That said, silicone has the tendency to melt. Misen says it’s oven-safe up to 400°F (204°C).
If you asked me for advice, I’d tell you to err on the side of caution and not bake with the silicone lid at all, especially at temperatures nearing this threshold. For the same reasons, don’t top your Dutch oven with it if you’re heating it to anything above medium heat on the stove.
Will It Work With Any Stove? Does It Go in the Oven?
The Misen Dutch oven is compatible with all stovetops, from gas-fired to electric-coil ranges to radiant or induction cooktops. I can attest to the latter; the tests for this review took place on a Bosch induction cooktop.
One word of caution here: If you have a small kitchen and cook on a compact cooktop, make sure your largest cooking zone is wide enough to accommodate this cooking vessel; the measurements I shared above will help. This is a prerequisite for even heating and a long life for the enamel coating.
You can also put this cooking vessel in the oven at temperatures up to 500°F (260°C), which should cover most of your baking needs. Unlike other Dutch ovens, you can cover this one with the grill lid, slide it into the hot oven, and not worry about the lid being damaged by the heat.
The grill lid gives this Dutch oven more utility than Misen give it credit. Lodge have a product like that, but theirs isn’t enameled—so you need to season it, keep it well-seasoned, and not cook acidic food in it.
Do I Need to Season It?
Some enameled cast iron Dutch ovens come with an uncoated rim. The cast iron at the top of the bowl, in the part that comes into contact with the lid, is bare and exposed. This makes it prone to corrosion and rust unless seasoned.
I was happy to see that this isn’t the case with the Misen Dutch oven. “This strip,” the brand says, “has a clear coating that will protect the iron underneath from corroding.”
Yes, you can forget about the complicated rituals of seasoning the rim and watching over it so that it won’t rust.
The Grill Lid
For someone who writes about food and tests cookware for a living, I am surprisingly indecisive about my choice of words. I can’t choose if I should keep calling the lid of this Dutch oven a “lid,” because it’s basically a full-fledged enameled cast iron grill pan.
The indecisive soul that I am, I thought I’d just call it a lid/pan.
Fun fact: You can buy the grill pan separately for $65 from Misen’s online store.
What Is It Coated With?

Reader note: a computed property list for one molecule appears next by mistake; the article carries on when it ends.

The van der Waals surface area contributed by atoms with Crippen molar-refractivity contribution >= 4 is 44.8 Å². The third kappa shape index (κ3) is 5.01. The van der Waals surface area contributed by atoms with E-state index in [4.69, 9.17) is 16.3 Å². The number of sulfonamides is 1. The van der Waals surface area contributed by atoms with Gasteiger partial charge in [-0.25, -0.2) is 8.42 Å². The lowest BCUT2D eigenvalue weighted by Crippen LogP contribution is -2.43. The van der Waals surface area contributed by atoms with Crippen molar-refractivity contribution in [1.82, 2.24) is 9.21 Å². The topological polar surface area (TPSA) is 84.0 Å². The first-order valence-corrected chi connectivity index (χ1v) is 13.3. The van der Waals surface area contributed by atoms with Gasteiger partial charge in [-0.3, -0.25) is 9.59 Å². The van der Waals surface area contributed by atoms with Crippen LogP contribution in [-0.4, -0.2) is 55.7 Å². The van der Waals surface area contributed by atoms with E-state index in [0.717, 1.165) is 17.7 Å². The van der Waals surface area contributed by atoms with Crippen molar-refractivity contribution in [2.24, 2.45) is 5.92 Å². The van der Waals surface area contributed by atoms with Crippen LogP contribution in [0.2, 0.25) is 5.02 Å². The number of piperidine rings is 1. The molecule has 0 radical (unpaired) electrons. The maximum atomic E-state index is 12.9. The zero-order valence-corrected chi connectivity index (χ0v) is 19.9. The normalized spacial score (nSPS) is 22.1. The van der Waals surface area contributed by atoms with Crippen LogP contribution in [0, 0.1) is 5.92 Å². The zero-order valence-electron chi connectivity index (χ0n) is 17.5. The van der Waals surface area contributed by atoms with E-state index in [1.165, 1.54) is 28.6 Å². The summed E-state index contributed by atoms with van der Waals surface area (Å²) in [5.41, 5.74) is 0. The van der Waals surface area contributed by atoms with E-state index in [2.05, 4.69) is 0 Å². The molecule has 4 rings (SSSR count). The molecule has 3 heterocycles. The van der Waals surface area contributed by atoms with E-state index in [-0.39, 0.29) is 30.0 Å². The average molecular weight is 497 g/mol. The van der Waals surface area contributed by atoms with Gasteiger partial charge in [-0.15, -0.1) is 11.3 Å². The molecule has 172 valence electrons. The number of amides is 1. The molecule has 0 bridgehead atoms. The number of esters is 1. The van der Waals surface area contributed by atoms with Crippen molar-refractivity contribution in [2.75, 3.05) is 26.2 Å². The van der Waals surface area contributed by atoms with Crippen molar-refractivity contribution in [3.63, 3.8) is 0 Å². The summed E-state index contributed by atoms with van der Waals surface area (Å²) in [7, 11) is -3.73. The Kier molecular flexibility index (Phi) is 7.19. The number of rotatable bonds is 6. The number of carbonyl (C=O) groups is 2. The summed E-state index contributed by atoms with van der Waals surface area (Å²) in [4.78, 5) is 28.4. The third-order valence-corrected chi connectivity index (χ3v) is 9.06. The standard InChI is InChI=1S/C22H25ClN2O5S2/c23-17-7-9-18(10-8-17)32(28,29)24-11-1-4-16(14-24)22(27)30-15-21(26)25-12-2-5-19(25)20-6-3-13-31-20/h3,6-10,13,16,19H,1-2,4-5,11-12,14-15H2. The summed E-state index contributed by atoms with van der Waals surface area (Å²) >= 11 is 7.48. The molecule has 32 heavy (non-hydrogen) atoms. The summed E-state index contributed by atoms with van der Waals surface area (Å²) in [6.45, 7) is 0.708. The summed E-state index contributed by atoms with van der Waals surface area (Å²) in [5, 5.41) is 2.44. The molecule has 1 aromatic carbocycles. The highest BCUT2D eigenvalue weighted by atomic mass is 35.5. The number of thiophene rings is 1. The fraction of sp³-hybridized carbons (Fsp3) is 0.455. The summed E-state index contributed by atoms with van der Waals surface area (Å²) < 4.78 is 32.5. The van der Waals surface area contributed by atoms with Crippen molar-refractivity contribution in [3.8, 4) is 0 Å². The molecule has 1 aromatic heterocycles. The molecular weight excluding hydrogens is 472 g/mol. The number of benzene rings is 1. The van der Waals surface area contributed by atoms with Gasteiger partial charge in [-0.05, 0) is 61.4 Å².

The lid/pan has the same enamel as the rest of the cooking vessel. However, instead of light pink, it’s black. When you’re not using it as a lid, you will be searing steaks, chops, and fillets with it on the stovetop and over relatively high heat.
The high heat will cause animal fat and cooking oil to polymerize on the surface. Were it light pink, it would have been very, and I mean very, difficult to clean. So the black color allows you to make use of the enamel without having to scrub stains off of it for hours.
Does It Leave Grill Marks?
In a few weeks’ worth of cooking with the lid/pan, I made thick-cut steaks, Italian sausages, burgers, and grilled slices of bread.
I can tell you with hand on heart it did formidably: The ridges are tall enough to separate meats from their drippings and wide enough to impart them with eye-pleasing grill marks.
As with any cast iron cooking vessel, the lid/pan heats slowly. I grease mine with a drop of oil and a paper towel, then preheat it over medium heat for 4-5 minutes. I know it’s hot enough when, if I put my hand near it, I feel the whole thing radiating heat.
Once it’s up to heat, it holds on to it and transfers it evenly to your food, making it sizzle, smoke, and brown just the way you want it to.
Heat retention is key here. Not like a thin and lightweight non-stick pan, the thick and heavy-duty lid/pan won’t drop temperature when you slap a room-temperature steak on the surface.
The two things that this lid/pan lacks compared to, say, a Le Creuset grill pan is the extra maneuvering space that comes from Le Creuset’s square shape and the pour spouts on both sides, which make it easier to drain fat off without staining the sides mid-cooking.
Still, when you consider that this is really a lid for your Dutch oven that doubles as a grill pan, you get a lot of value for the money (and, unless you already own a grill pan, you have no reason not to go for this option).
Is It Easy to Clean?
If you have a smooth-top cooktop and you grill greasier food items in the pan, such as burgers or sausages, some of the splattering grease will transfer from the cooktop’s surface to the underside of the pan and polymerize on it during cooking.
In other words, you will see brown spots of grease baked onto the enamel. Fret not: these stains can easily be removed with the green side of a scrub sponge, some soapy water, and a bit of elbow grease. The dishwasher alone will not remove them, so this is a required step for keeping the lid spick and span.
Regardless, you can load the grill pan in the dishwasher and leave the appliance to do the dirty work for you.
So, Is It Worth It?
If you’re looking for an affordable Dutch oven that won’t let you down, this one should be on top of your list. It sits beautifully, cooks deliciously, and cleans easily.
From the wide handles and coated rim to the grill pan and universal lid, this gorgeous piece of cookware is all about utility. For the $165 price, you get a lot for your money.
You will appreciate the attention to detail that Misen put into this vessel the more and more you grill, sear, braise, stew, bake, boil, and simmer the food you like to eat on repeat in it.You've voted for this post